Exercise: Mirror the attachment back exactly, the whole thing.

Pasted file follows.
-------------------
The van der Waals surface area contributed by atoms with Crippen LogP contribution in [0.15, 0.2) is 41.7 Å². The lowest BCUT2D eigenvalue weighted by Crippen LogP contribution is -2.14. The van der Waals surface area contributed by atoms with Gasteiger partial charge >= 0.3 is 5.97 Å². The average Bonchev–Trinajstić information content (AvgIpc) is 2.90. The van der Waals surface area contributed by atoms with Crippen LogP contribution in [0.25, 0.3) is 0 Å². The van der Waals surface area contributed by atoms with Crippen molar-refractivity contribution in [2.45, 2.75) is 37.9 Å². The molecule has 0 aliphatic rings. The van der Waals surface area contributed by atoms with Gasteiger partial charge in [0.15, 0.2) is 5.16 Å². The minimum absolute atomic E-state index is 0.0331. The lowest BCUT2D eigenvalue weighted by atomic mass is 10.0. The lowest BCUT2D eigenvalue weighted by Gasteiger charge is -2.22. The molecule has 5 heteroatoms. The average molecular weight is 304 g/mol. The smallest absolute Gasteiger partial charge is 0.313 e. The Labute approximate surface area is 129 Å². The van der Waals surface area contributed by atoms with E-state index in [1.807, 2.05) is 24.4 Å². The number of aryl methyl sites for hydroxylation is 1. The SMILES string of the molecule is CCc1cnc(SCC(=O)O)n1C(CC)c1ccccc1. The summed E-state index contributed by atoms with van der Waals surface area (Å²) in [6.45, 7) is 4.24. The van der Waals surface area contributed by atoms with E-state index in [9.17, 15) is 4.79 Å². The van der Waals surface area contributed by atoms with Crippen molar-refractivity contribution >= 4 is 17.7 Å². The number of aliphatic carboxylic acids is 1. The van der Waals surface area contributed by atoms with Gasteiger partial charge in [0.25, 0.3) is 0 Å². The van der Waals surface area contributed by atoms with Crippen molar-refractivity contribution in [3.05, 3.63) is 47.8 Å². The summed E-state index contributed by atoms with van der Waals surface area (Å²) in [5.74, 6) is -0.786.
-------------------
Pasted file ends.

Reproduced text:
The van der Waals surface area contributed by atoms with Crippen LogP contribution in [0.15, 0.2) is 41.7 Å². The lowest BCUT2D eigenvalue weighted by Crippen LogP contribution is -2.14. The van der Waals surface area contributed by atoms with Gasteiger partial charge >= 0.3 is 5.97 Å². The average Bonchev–Trinajstić information content (AvgIpc) is 2.90. The van der Waals surface area contributed by atoms with Crippen LogP contribution in [0.25, 0.3) is 0 Å². The van der Waals surface area contributed by atoms with Crippen molar-refractivity contribution in [2.45, 2.75) is 37.9 Å². The molecule has 0 aliphatic rings. The van der Waals surface area contributed by atoms with Gasteiger partial charge in [0.15, 0.2) is 5.16 Å². The minimum absolute atomic E-state index is 0.0331. The lowest BCUT2D eigenvalue weighted by atomic mass is 10.0. The lowest BCUT2D eigenvalue weighted by Gasteiger charge is -2.22. The molecule has 5 heteroatoms. The average molecular weight is 304 g/mol. The smallest absolute Gasteiger partial charge is 0.313 e. The Labute approximate surface area is 129 Å². The van der Waals surface area contributed by atoms with E-state index in [1.807, 2.05) is 24.4 Å². The number of aryl methyl sites for hydroxylation is 1. The SMILES string of the molecule is CCc1cnc(SCC(=O)O)n1C(CC)c1ccccc1. The summed E-state index contributed by atoms with van der Waals surface area (Å²) in [6.45, 7) is 4.24. The van der Waals surface area contributed by atoms with E-state index in [9.17, 15) is 4.79 Å². The van der Waals surface area contributed by atoms with Crippen molar-refractivity contribution >= 4 is 17.7 Å². The number of aliphatic carboxylic acids is 1. The van der Waals surface area contributed by atoms with Gasteiger partial charge in [0.25, 0.3) is 0 Å². The van der Waals surface area contributed by atoms with Crippen molar-refractivity contribution in [3.05, 3.63) is 47.8 Å². The summed E-state index contributed by atoms with van der Waals surface area (Å²) in [5.74, 6) is -0.786.